FELINE MYTH-BUSTING | Understanding your cat the first step to better care
By Dr. Marty Becker
Some people are born into cat-loving families, while others have cats thrust upon them. And then, of course, there are those who independently make the decision to take up life with a cat.
Cat lovers are members of an exceptional club. A relationship with a cat can be joyful, entertaining and sometimes frustrating, but in the end, it’s always rewarding. Life with a cat is special, if you know what to expect.
Cats are so connected to myths and misconceptions that it’s no wonder they are often misunderstood. I want to help you separate fact from fiction.
First and foremost, cats are not small dogs. When you are reading about different cat breeds or looking at the personality descriptions of cats at a shelter, you may come across some that are described as “doglike.” It’s true that some cats, like dogs, will follow you around, play fetch or go for walks on-leash. But that is where the resemblance ends. Cats differ from dogs in many ways, but here are some of the most important:
? Their nutritional needs are different. Cats are what biologists call “obligate carnivores.” That means they must have meat in their diet to survive. Lots of meat. While dogs can exist on a diet that contains large amounts of grains, cats need meat protein to be at the top of their game. Meat contains a nutrient called taurine that is essential for heart and eye health and normal cell, muscle and skeletal function. Cats can’t synthesize taurine on their own, so they must get it from their diet. Cats also have other nutritional requirements that vary from those of dogs, such as the type of vitamin A they can use. That’s why you should never feed your cat the same food you give your dog.
? Their physiology is different. Cats metabolize drugs differently than dogs or people. It’s very dangerous to give a cat the same drug that you or I or the dog next door might take, even if it’s for the same type of problem. Take pain, for instance. I’ve seen clients kill their cats by going to the medicine chest and giving their cats aspirin or acetaminophen. The same holds true for parasite treatments: Never apply a flea or tick treatment or shampoo made for dogs to your cat. Always call your veterinarian first and ask if a particular medication is safe for your cat and at what dose.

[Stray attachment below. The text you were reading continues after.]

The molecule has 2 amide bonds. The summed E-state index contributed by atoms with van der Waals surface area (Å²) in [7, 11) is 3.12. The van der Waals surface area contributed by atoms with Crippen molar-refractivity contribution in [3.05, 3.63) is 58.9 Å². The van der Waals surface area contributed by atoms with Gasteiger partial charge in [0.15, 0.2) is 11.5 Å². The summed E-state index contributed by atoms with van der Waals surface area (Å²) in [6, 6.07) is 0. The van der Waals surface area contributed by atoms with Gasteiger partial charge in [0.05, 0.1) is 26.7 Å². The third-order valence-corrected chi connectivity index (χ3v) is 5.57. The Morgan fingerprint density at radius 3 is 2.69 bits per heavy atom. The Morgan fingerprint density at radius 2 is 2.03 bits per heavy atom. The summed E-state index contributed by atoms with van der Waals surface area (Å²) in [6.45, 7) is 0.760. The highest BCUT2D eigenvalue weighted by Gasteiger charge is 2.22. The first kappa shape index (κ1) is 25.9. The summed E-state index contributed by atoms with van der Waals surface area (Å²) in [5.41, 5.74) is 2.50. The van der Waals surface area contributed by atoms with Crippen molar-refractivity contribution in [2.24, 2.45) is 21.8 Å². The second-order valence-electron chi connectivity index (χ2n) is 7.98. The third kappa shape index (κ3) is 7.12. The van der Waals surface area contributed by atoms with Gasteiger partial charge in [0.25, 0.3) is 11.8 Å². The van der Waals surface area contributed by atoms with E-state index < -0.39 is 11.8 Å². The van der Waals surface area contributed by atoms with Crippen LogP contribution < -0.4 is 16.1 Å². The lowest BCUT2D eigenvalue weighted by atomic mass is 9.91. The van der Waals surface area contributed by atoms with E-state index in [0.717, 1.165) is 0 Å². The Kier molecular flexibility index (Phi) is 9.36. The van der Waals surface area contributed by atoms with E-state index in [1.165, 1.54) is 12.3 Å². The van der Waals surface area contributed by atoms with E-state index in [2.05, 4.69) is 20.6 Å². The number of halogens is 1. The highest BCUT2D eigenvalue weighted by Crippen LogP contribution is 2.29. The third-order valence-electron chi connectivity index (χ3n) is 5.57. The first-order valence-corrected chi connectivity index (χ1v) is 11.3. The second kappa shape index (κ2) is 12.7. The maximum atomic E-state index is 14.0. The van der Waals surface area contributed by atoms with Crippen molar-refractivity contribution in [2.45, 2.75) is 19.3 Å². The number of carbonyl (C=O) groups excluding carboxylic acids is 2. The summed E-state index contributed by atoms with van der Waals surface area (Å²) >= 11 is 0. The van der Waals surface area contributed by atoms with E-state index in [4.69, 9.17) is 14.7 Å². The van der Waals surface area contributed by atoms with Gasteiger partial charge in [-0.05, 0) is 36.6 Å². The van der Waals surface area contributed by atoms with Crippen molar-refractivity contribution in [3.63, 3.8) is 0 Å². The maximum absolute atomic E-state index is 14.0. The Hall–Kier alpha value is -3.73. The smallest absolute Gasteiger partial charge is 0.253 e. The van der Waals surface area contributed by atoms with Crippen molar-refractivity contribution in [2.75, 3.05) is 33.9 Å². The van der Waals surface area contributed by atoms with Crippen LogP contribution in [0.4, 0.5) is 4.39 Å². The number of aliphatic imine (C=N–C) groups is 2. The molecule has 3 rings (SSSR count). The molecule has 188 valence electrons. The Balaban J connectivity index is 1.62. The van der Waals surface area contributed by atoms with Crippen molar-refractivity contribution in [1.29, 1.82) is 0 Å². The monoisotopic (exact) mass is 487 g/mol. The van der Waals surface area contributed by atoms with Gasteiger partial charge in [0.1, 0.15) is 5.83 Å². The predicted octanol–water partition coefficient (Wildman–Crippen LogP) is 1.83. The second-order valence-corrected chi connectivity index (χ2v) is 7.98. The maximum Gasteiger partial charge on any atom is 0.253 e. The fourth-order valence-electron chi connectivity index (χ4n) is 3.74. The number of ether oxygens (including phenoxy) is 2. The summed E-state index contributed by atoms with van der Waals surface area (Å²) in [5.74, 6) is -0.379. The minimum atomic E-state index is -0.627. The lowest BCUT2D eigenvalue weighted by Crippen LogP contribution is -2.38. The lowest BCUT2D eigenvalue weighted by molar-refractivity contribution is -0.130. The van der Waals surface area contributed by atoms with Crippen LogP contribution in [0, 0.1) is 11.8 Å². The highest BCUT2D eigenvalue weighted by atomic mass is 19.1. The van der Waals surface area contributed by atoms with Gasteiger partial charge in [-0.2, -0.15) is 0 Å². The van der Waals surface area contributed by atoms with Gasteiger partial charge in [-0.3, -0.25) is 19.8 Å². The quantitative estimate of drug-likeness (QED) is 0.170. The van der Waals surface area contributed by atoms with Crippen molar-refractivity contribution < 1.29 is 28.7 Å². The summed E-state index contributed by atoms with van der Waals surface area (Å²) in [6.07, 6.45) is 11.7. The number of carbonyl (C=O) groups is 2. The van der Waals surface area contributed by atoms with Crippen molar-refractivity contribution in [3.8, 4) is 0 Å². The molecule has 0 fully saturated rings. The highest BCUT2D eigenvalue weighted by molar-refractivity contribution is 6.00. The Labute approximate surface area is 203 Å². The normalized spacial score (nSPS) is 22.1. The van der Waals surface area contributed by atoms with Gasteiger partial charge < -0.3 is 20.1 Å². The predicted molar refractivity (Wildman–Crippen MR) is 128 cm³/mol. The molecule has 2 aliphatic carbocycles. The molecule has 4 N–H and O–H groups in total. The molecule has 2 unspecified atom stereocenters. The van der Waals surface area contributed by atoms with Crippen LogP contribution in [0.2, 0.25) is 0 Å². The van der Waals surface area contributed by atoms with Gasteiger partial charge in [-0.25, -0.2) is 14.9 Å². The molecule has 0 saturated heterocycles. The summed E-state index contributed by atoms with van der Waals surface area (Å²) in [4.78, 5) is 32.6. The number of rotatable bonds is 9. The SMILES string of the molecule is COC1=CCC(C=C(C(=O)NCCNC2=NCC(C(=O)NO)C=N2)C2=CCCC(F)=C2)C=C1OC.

? The way cats express pain is different. Well, it’s not really different. It’s almost nonexistent. It’s much easier to notice pain in a dog because we tend to interact with dogs directly. We take them on walks and we see whether they’re limping, for instance, or moving more slowly. With cats, it’s much more difficult to see the changes in mobility that signal injury or arthritis. Cats know instinctively that displaying pain puts them at risk from other predators, so they do their best to mask it. That works to their disadvantage when it comes to veterinary care. The signs that a cat is in pain are so subtle that most people miss them unless they are keen observers of their cats.
? Cats need to see the veterinarian. It’s a mystery to me why people are so much less likely to provide veterinary care to their cats than to their dogs. Cats are the most popular pets in America, yet veterinarians are seeing a decline in veterinary visits for cats. That’s a shame, because cats need and deserve great veterinary care to ensure that they live long, happy, healthy lives. They might be intelligent and independent creatures, but they can’t doctor themselves — at least not yet. Providing your cat with regular veterinary care is a good investment, and it’s one of the responsibilities you owe your cat when you bring him into your life.